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A decade after envelopes containing anthrax terrorized the nation and alerted officials to the need to protect against bioterrorism, significant gaps remain in the nation’s capacity to respond to a bioterrorism attack, according to an analysis released Thursday.
Thirty-three states have cut funding for public health, with 18 of those states cutting funding for two years in a row. Local public health departments have cut about 29,000 jobs, representing 19 percent of their public health workforce. Nationally, federal support for public health preparedness has been cut by 37 percent.
“Currently, there is an additional new threat to preparedness — the current economic climate and budget cuts at the federal, state and local level mean that the progress made over the past decade could be lost,” the 92-page report concludes. “Until public health emergency preparedness receives sufficient and sustained funding, Americans will continue to be needlessly at risk for a range of public health threats.”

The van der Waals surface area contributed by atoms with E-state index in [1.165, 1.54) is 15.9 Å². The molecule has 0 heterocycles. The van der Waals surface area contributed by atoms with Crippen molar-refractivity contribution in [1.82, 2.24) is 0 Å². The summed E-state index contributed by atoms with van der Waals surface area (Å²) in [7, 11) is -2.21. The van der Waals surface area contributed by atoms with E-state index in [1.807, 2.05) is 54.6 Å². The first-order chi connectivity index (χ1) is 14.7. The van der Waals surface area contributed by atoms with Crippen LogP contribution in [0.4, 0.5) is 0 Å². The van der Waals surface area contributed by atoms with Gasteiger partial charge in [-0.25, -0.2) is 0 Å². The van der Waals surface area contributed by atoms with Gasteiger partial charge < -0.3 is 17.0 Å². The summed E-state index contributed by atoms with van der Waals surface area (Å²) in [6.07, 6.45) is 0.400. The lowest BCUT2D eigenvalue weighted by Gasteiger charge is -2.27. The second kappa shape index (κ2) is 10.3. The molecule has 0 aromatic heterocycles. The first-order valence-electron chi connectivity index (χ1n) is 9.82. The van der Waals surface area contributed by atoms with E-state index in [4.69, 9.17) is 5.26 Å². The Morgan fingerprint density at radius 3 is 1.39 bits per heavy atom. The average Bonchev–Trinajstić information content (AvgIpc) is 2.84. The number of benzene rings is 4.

Among the areas of concern are:
-The United States has 50,000 fewer public health workers than it did 20 years ago and one-third of public health workers will be eligible to retire within five years.
-The ability of the medical system for care for a “massive influx of patients remains one of the most serious challenges for emergency preparedness.”
-The nation still lacks an “integrated, national approach” to monitoring disease outbreaks, “which would dramatically improve response capabilities ranging from a bioterrorism attack to catastrophic disasters to contamination of the food supply.”
-The capacity to produce tests, antiviral medication and vaccines remains outdated.
People wouldn’t travel as much, spend as much, with exception of everyone running to the stores to stock up so they can hunker down…a bone headed move if there ever was one, especially in a Bio scenario.